Autophagy is a self-digestive cellular mechanism that enables survival under nutrient depleted conditions. In normal cells, autophagy has been known to prevent tumorigenesis by removal of genotoxicity-causing mitochondria, as well as transformed cells. In contrast, once cancer has been established, autophagy appears to play a cytoprotective role to adapt to the insufficiently vascularized hypoxic and low nutrient environment; and also works for metastasis and therapeutic resistance. Therefore, autophagic inhibitors could be suitable candidates for cancer therapeutics. However, the only two autophagic inhibitors clinically available at present are chloroquine (CQ) and hydroxychloroquine (HCQ). We previously reported that azithromycin (AZM), a macrolide antibiotic, has an inhibitory effect on autophagy and that combined administration of AZM with various anti-cancer drugs, such as a tyrosine kinase inhibitor and a proteasomal inhibitor, appears to enhance the anti-cancer effect. With an aim to explore the clinical application of AZM for cancer therapy, we attempted to identify the molecular target of AZM for autophagy inhibition. High throughput affinity purification using AZM-conjugated magnetic nano-beads was used to identify several candidates for the AZM-binding protein involved in autophagy inhibition from human NSCLC-derived A549 cell lysates. Knockdown of one of the candidate genes resulted in a prominent accumulation of autophagosomes and lysosomes, leading to autophagy inhibition. Fluorescence microscopic observation of A549 cells expressing GFP-LC3 and LAMP1-mCherry markers suggested that AZM suppressed the fusion between autophagosomes and lysosomes. Comparison of autophagy inhibitory capacity using the GFP-LC3/RFP-LC3ΔG fluorescent reporter system revealed an almost equivalent autophagic inhibition between AZM and HCQ but less cytotoxicity by itself at the same concentrations. Suppression of lysosomal acidification was not observed upon AZM administration as same as in the case of HCQ administration. However, unlike HCQ, AZM did not increase the levels of HIF-1α and phospho-ERK1/2. This indicates the existence of different autophagy inhibitory mechanisms for AZM and HCQ. In the A549 murine xenograft model, daily oral administration of AZM (100 μg/g/day) significantly suppressed tumor cell growth. These results from the present study encourage the use of AZM as an autophagy inhibitor for cancer therapy.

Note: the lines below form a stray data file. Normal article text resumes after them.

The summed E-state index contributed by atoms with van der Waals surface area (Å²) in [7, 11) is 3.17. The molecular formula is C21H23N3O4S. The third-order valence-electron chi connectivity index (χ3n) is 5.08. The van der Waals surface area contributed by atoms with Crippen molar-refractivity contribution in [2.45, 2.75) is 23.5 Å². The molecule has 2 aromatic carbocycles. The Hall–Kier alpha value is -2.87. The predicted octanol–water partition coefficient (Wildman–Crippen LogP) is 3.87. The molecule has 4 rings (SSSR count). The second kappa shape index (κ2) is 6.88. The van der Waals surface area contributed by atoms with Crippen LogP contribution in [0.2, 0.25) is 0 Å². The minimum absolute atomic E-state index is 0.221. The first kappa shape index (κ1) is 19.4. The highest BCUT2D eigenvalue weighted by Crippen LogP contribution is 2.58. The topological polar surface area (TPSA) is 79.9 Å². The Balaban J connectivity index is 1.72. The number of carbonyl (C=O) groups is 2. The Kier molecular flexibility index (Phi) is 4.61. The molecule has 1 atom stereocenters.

Citation Format: Naoharu Takano, Yumiko Yamada, Mayumi Tokuhisa, Hirotsugu Hino, Masaki Hiramoto, Keisuke Miyazawa. Identification of the molecular target of azithromycin as an autophagy inhibitor and its potential application in cancer therapeutics [abstract]. In: Proceedings of the Annual Meeting of the American Association for Cancer Research 2020; 2020 Apr 27-28 and Jun 22-24. Philadelphia (PA): AACR; Cancer Res 2020;80(16 Suppl):Abstract nr 1227.